|Impressionist Painting by Carola Richards|
As sickeningly disturbing thoughts trouble me.
Through the night, unshakeable, too strong.
The chaotic vividness vexes my thoughts long and hard.
No patience left to try and sleep anymore.
As I think of the tree that grew before I did.
And the lonely man who brought his axe upon it.
Providence showed him the way to that trunk.
That could not be found in the blinding light of day.
For only after it was taken down did I rise from its boughs.
Only after it fell could I grow and prove my mettle.
It was merely by chance that I stand here bearing fruit.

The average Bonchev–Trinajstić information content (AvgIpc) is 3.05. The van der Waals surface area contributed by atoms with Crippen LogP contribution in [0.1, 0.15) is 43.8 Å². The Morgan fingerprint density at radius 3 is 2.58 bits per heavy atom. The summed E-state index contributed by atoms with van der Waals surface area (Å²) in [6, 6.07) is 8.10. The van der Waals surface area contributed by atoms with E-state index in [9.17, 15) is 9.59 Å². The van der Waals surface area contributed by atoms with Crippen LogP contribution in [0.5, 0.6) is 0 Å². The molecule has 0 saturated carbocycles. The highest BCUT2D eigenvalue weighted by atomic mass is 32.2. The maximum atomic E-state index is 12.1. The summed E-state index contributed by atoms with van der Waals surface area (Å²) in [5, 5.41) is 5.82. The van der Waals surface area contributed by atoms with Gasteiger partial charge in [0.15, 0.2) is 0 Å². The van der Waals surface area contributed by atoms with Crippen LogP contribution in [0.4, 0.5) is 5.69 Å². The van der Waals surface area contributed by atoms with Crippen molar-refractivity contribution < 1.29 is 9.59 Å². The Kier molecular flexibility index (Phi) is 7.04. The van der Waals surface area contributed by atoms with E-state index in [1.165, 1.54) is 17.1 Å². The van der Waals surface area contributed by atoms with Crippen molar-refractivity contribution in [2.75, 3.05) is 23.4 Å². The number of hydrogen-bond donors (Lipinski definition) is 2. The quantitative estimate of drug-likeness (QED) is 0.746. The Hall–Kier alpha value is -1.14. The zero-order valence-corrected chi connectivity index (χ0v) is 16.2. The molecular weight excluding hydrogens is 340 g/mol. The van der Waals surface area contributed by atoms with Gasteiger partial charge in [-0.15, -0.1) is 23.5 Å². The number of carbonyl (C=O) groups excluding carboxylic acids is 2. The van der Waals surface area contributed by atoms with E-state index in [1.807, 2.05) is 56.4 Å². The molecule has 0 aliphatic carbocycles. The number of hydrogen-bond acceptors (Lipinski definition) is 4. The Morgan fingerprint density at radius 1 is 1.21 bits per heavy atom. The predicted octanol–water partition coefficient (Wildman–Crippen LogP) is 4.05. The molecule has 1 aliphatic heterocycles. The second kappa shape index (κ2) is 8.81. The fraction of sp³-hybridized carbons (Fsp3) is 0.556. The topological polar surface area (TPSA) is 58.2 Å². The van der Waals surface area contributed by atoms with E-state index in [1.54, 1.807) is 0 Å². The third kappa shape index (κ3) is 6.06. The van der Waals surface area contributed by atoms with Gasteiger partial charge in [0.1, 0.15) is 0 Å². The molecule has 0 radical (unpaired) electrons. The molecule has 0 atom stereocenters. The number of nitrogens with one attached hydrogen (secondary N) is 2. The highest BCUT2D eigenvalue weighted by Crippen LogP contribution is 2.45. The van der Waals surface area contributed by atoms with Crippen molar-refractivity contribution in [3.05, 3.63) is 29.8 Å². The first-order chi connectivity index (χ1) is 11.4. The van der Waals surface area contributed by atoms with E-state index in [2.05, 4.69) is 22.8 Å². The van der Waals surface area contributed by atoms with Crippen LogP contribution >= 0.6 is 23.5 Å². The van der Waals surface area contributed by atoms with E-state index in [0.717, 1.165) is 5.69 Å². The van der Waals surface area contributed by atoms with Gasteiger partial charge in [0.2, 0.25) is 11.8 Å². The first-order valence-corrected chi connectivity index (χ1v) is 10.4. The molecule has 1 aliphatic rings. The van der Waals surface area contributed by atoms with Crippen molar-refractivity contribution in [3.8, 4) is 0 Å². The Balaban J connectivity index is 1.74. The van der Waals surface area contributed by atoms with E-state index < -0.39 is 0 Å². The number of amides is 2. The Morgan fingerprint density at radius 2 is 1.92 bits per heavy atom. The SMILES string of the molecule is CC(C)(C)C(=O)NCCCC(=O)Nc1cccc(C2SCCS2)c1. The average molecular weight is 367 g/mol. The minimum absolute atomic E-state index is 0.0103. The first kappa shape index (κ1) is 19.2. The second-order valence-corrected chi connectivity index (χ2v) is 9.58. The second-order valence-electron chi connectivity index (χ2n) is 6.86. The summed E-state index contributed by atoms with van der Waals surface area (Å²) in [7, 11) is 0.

It is simply a matter of luck that my roots even exist, let alone be settled.
And as those thoughts drive my mind away from the pangs
Of unendurable torture of painful sleeplessness.
I shake away the covers that I'd drawn near to protect myself
From the frigid air inside me, incomplete in its stillness.
I sit with my back straight and my mind bent.
Bent to no will, but merely to perturbing sentiments.
What if the man with axe never came.
What if I never existed; never grew once again.
Would the images remain as they do now.
Unknowingly graphic in their clarity as I see them.
Or would I be lost in the myriad open spaces of the wilderness.
Searching for a way to arise, set my roots, find my space.
I merely got lucky as I did and believe I still am and hope to remain.
Luck is what happened to me when I could wait no longer.
Luck is what happened when my will was bent and broken.
I must not ever give up that stroke of chance now, and forever more.